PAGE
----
The World in U.S. Courts: Spring 2015 - Securities Law
Georgiou was convicted, among other things, of securities fraud under Section 10(b) of the Securities Exchange Act, in connection with a conspiracy to manipulate the markets for four publicly-traded stocks, causing actual losses of more than $55 million. The violations involved purchases and sales of U.S. securities through U.S. market makers acting as intermediaries for non-U.S. entities. At issue was whether these facts establish non-U.S. transactions outside the reach of the U.S. securities laws.
The stocks were unlisted and traded over-the-counter, with bid-and-ask quotations available on a real-time basis from specialized services. Georgiou and his co-conspirators perpetrated the fraud by opening accounts in Canada, the Bahamas, and Turks and Caicos, from which they then, among other things, engaged in trades that artificially inflated the stock prices and created the false impression that there was an active market in each security. At least some of the trades were facilitated by "market maker" firms in the U.S.; Georgiou and his co-conspirators also engaged in some of their criminal activity while in the U.S.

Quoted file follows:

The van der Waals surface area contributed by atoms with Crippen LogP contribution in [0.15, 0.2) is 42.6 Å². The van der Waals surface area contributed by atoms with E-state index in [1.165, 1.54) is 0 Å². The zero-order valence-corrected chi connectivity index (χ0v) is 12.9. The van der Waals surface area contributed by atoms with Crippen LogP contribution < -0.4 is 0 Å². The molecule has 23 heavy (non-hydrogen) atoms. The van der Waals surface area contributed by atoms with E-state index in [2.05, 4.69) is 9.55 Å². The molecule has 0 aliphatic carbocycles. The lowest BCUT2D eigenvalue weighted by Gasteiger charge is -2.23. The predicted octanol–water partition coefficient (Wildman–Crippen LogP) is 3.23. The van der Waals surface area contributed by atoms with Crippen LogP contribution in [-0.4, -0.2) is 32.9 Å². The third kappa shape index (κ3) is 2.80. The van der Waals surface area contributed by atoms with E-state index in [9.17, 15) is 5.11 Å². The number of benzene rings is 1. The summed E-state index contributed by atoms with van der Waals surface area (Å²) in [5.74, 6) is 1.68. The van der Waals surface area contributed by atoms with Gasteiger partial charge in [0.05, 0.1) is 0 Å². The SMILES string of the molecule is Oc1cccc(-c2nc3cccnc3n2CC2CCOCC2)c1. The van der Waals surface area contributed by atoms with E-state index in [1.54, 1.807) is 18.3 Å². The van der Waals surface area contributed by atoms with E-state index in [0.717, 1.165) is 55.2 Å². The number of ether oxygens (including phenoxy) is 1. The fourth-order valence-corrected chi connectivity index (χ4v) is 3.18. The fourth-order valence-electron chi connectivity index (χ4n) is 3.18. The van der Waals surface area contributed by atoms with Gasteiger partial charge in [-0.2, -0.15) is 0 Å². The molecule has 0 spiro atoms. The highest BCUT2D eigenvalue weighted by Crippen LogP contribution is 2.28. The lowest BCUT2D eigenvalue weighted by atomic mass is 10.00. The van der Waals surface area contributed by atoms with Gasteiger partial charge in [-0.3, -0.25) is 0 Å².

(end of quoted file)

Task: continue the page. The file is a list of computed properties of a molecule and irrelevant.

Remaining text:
The Court of Appeals observed that Section 10(b) does not have an extraterritorial reach; it is limited to (1) transactions involving "the purchase or sale of a security listed on an American stock exchange," and (2) transactions involving "the purchase or sale of any other security in the United States." The Court of Appeals first held that the over-the-counter quotation services through which transactions were made do not constitute an "American stock exchange," and so the statute could not be applied on that basis. With respect to the second test, the Court of Appeals focused on where the transactions could be said to have occurred—a test asking where a purchaser or seller incurred "irrevocable liability" to complete the transaction or, alternatively, where title passed. In the case at bar, the Court of Appeals found that at least some of the transactions were physically accomplished through U.S. firms, acting as middlemen between the foreign entities, and thus found the prosecution to have properly been based on a U.S. violation.